More than a thousand Japanese companies and individuals, including Softbank founder and CEO Son Masayoshi, appeared in the so-called Pandora Papers, which leaked secret fortunes and activities in tax havens to personalities around the world.
Among other Japanese names appearing in more than 11.9 million classified documents leaked from 14 law firms dedicated to creating “offshore” entities and published by the International Consortium of Investigative Journalists (ICIJ, for short), also made up of Takeo Hirata.
Hirata has been a special advisor to the government and has headed the Japan Cabinet Secretariat division responsible for promoting the Olympic and Paralympic Games in Tokyo since his election as the host city in 2013. He resigned in mid-August to take free golf lessons for years that were usually expensive.
Details about Japanese entities and personalities involved in the latest press leak of this type, similar to the 2016 Panama Papers leak, have been released by Kyodo News Agency, the Japanese news agency, collaborating on the investigation by the International Consortium of Investigative Journalists.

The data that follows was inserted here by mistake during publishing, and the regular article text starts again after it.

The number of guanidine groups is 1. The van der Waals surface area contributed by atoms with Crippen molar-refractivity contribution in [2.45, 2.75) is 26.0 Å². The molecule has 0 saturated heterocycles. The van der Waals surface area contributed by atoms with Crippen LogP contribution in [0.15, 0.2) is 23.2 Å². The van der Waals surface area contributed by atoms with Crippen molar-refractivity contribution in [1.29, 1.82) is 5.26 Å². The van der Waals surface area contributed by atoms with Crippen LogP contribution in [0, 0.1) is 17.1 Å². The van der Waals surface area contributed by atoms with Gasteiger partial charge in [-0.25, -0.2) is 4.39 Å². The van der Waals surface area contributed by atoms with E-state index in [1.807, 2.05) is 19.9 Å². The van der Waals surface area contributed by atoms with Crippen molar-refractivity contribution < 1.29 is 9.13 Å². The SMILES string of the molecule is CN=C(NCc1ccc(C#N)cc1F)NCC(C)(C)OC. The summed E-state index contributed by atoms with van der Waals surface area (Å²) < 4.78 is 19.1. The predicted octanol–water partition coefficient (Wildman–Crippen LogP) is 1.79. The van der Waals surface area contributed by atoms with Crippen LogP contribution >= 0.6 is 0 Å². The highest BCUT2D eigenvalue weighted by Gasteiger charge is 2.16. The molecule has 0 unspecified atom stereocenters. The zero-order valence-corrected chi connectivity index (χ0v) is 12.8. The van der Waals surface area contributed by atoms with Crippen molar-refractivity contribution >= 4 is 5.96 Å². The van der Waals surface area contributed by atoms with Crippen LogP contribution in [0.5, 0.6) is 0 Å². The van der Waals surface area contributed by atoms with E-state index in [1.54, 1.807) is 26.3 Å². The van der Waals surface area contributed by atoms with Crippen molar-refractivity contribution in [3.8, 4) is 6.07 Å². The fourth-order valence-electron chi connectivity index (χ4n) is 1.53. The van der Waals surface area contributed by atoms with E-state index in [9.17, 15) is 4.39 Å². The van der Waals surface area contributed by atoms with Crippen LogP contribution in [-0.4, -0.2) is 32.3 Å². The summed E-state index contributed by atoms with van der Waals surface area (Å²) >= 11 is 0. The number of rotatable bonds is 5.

According to the documents, the Softbank CEO acquired the business jet around 2014 through a company founded in 2009 in the Cayman Islands, a British territory considered a tax haven.
Ownership of the aircraft was transferred to a US trust company and Son paid a fee when using it under a lease, which could reduce an individual’s taxable income by paying those fees.
SoftBank denied that Son had used the rates in this way, and indicated that Cayman is a subsidiary of a Japanese company headed by Son, and that the lease agreement does not constitute tax evasion, in comments to Kyodo.
As for Hirata, the Pandora Papers records that he set up a company in the British Virgin Islands in 2004 while serving as the general secretary of the Japan Football Association. He settled on it in 2008.
Hirata said he learned about the tax havens through negotiating partners he met when he worked in the football and oil sectors, and says he never moved the money.
Others named in the documents include former government advisor and tech venture capitalist George Harrah, a Virgin Islands business owner; and founder of Don Quijote department store chain, Takao Yasuda.
The company announced in 2013 that Yasuda would sell its shares to a Singaporean company, but according to documents and other leaked materials consulted by Kyodo, the Southeast Asian company is an asset management entity owned by Yasuda himself.
Corporate taxes and fees on dividend income are lower in Singapore, where Yasuda lives, than in Japan.
According to a Don Quijote spokesperson, the company considers the tax treatment to be within the law.
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